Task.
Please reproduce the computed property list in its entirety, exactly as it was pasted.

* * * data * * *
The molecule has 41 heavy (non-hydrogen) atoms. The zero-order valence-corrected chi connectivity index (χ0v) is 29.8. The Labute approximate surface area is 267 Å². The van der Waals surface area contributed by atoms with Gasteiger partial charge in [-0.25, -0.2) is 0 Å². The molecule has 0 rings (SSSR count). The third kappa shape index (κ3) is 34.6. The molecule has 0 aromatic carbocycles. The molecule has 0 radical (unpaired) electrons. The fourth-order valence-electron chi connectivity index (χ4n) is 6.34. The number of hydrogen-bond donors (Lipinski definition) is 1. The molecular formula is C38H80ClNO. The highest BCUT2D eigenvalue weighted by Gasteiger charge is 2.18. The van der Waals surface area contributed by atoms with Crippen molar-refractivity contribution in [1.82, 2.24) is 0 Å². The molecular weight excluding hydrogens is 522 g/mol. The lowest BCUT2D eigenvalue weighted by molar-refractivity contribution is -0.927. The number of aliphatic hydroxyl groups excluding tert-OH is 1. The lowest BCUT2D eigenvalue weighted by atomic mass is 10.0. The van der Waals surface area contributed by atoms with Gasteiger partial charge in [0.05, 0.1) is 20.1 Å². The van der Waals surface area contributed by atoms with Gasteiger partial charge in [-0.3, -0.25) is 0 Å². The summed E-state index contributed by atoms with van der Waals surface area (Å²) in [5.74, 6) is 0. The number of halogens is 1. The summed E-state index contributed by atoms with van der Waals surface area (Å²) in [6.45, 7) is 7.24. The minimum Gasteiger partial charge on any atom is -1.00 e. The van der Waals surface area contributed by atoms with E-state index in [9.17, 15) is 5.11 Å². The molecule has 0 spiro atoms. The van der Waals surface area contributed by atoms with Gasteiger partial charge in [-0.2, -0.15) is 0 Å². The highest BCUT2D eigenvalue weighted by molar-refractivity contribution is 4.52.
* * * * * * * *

The molecule has 41 heavy (non-hydrogen) atoms. The zero-order valence-corrected chi connectivity index (χ0v) is 29.8. The Labute approximate surface area is 267 Å². The van der Waals surface area contributed by atoms with Gasteiger partial charge in [-0.25, -0.2) is 0 Å². The molecule has 0 rings (SSSR count). The third kappa shape index (κ3) is 34.6. The molecule has 0 aromatic carbocycles. The molecule has 0 radical (unpaired) electrons. The fourth-order valence-electron chi connectivity index (χ4n) is 6.34. The number of hydrogen-bond donors (Lipinski definition) is 1. The molecular formula is C38H80ClNO. The highest BCUT2D eigenvalue weighted by Gasteiger charge is 2.18. The van der Waals surface area contributed by atoms with Crippen molar-refractivity contribution in [1.82, 2.24) is 0 Å². The molecular weight excluding hydrogens is 522 g/mol. The lowest BCUT2D eigenvalue weighted by molar-refractivity contribution is -0.927. The number of aliphatic hydroxyl groups excluding tert-OH is 1. The lowest BCUT2D eigenvalue weighted by atomic mass is 10.0. The van der Waals surface area contributed by atoms with Gasteiger partial charge in [0.05, 0.1) is 20.1 Å². The van der Waals surface area contributed by atoms with Gasteiger partial charge in [-0.3, -0.25) is 0 Å². The summed E-state index contributed by atoms with van der Waals surface area (Å²) in [5.74, 6) is 0. The number of halogens is 1. The summed E-state index contributed by atoms with van der Waals surface area (Å²) in [6.45, 7) is 7.24. The minimum Gasteiger partial charge on any atom is -1.00 e. The van der Waals surface area contributed by atoms with E-state index in [9.17, 15) is 5.11 Å². The molecule has 0 spiro atoms. The van der Waals surface area contributed by atoms with Gasteiger partial charge in [-0.2, -0.15) is 0 Å². The highest BCUT2D eigenvalue weighted by molar-refractivity contribution is 4.52.